How much does it cost to own a dog?

Discussion in 'The Okie Corral' started by Aisling, Sep 27, 2020.

  1. peng

    peng

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    Yes there is pet insurance available. Read the fine print though as always.

    I use GoodRx routinely for pet meds, it really helps.
     
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  2. jimcorbin

    jimcorbin

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    That is not a stupid question at all. Yes there are various medical insurance plans that help cover costs. But I have not found any that have been worth buying. It is usually a plan that you have to pay the vet and submit the claim to the insurance company for reimbursement.
     
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  3. Wojo88

    Wojo88

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    When I was training labs years ago I had pet insurance. Did a lot of pheasant hunting and brought home a lot of cut dogs from briars etc. I used the insurance so much they kicked me off! Come to think of it, I loved my vet and was told I could keep my vet! What the hell??
     
  4. Z71bill

    Z71bill

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    Our 8 year old golden blew out her CCL - the vet said she will adjust - not worth surgery - in $ but also the pain to the dog.

    She died of cancer a year later.
     
  5. Jack Ryan

    Jack Ryan NRA Life Member.

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    I bet that is pretty darn close.

    I do a lot of the things in this thread my self and I bet I still spend that in a year on my "free" dog. I KNOW food is about a dollar a day pretty easy just because I know how long a bag of food last and I buy mine at Tractor Supply, 4 Health. Old dogs get health problems just like old people, I fill his pill minder the same day I fill my own. Getting a young dog neutered young will save you money later but I just prefer unaltered dogs, they just seem more doggish. BUT NONE OF MY DOGS EVER LIVE INSIDE MY HOUSE. They have their own house and their own job to do and I have MY house.

    Old dogs get arthritis just like old people, that costs about 50 cents to a dollar a day to treat. Intact old dogs get enlarged prostate and it can kill them. I give him his Saw Palmetto every day with his arthritis drug and Glucosamine. None of that stuff is free.

    IF they eat something bad and you catch them at it or know with in an hour you can do the same the vet will do, peroxide will make them vomit it up. If it is a bad mouse or the bleeder mouse poison you make the vomit if you know early and feed them vitamin B for a month after. Watch for bruising and marks on their stomach like bruises. IF you see that you'll have to go to the vet.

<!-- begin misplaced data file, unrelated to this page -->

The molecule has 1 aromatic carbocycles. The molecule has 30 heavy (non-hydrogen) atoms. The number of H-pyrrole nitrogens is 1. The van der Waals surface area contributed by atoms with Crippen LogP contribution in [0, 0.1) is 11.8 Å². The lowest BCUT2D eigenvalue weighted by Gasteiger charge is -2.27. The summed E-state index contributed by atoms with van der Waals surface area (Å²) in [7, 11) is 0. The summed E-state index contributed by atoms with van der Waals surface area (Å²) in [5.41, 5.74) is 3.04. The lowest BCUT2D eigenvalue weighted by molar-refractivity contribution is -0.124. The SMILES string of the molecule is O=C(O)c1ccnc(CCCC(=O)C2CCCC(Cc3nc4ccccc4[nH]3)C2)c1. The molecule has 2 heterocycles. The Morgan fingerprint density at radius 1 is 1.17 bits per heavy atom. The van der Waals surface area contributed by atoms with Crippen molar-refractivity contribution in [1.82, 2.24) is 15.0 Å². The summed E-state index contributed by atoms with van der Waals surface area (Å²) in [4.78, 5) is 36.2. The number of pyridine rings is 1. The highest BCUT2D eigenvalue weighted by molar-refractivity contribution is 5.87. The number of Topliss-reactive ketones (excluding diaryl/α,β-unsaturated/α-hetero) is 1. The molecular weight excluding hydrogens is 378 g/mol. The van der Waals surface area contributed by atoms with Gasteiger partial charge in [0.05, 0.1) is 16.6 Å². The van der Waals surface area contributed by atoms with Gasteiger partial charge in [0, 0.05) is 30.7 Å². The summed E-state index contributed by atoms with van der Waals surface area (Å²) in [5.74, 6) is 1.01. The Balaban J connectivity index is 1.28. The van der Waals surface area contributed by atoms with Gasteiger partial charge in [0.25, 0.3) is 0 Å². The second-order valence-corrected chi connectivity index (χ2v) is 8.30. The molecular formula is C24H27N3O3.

Then you've got to deal with fleas and ticks. ANY ONE of the tick diseases is an expensive fix and can be long term painful for the dog but preventing them is another expense, probably a dollar or two per day for the once a month oral medications.

    I use my regular same dremel and a sanding drum for toe nail trimming so that is pretty much free and a good, repetative, training exercise.
     
  6. Z71bill

    Z71bill

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    My guess - get a puppy that lives 10-14 years will typically cost between $10 and $20K.

    We had a long hair Chihuahua that lived almost 17 years - a friend of my wife bought it and then didn't want it -

    When my wife was at her house the dog would follower her around - so one day the friend comes over to our house with the dog and says - take her for a few days if you don't want to keep her I will take her back.

    She cost us thousands and thousands of dollars, so much that our vet stopped charging for treatments - so we paid meds only - for a while - I think we paid a years tuition for one of his kids that went to Texas A&M.

    If I would have know when we got this FREE dog how much she would end up costing -

    I would have still taken her -
     
  7. Gonzoso

    Gonzoso

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    I like rescues, if it made it to 2 years old without major problems it's probably not a lemon.

    Furthermore mutts are healthier because they have less inbreeding and consequent inherited ailments.

    I like a nice pitt mix.

    My rescue had a busted canine, $1400 right away, then she was good for a while but th last two years were like $600 a year in extra vet bills.

    At this moment in my life I have chickens and they're good pets. Low maintenance, no hair to clean up, no vet bills, and they make me eggs. I visit them outside and my son loves them.
     
  8. Z71bill

    Z71bill

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    Counting new carpet?

    upload_2020-9-28_11-7-21.jpeg

    upload_2020-9-28_11-7-44.jpeg
     
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  9. jimcorbin

    jimcorbin